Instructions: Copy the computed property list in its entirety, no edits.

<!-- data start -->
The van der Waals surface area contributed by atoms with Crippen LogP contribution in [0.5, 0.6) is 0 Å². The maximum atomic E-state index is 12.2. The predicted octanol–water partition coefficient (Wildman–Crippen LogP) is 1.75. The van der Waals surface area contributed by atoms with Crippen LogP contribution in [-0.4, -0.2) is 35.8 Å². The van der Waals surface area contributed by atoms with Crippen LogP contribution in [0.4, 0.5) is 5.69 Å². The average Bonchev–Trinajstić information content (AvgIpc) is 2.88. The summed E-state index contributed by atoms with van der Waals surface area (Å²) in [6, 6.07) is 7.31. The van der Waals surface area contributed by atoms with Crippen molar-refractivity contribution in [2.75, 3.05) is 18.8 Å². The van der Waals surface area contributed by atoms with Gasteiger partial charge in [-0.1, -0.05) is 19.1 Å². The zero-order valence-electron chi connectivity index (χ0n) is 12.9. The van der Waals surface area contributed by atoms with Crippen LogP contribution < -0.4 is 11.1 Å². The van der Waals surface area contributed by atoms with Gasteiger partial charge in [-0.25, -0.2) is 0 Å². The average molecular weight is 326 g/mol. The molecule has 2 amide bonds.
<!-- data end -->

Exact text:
The van der Waals surface area contributed by atoms with Crippen LogP contribution in [0.5, 0.6) is 0 Å². The maximum atomic E-state index is 12.2. The predicted octanol–water partition coefficient (Wildman–Crippen LogP) is 1.75. The van der Waals surface area contributed by atoms with Crippen LogP contribution in [-0.4, -0.2) is 35.8 Å². The van der Waals surface area contributed by atoms with Crippen LogP contribution in [0.4, 0.5) is 5.69 Å². The average Bonchev–Trinajstić information content (AvgIpc) is 2.88. The summed E-state index contributed by atoms with van der Waals surface area (Å²) in [6, 6.07) is 7.31. The van der Waals surface area contributed by atoms with Crippen molar-refractivity contribution in [2.75, 3.05) is 18.8 Å². The van der Waals surface area contributed by atoms with Gasteiger partial charge in [-0.1, -0.05) is 19.1 Å². The zero-order valence-electron chi connectivity index (χ0n) is 12.9. The van der Waals surface area contributed by atoms with Crippen LogP contribution < -0.4 is 11.1 Å². The van der Waals surface area contributed by atoms with Gasteiger partial charge in [-0.25, -0.2) is 0 Å². The average molecular weight is 326 g/mol. The molecule has 2 amide bonds.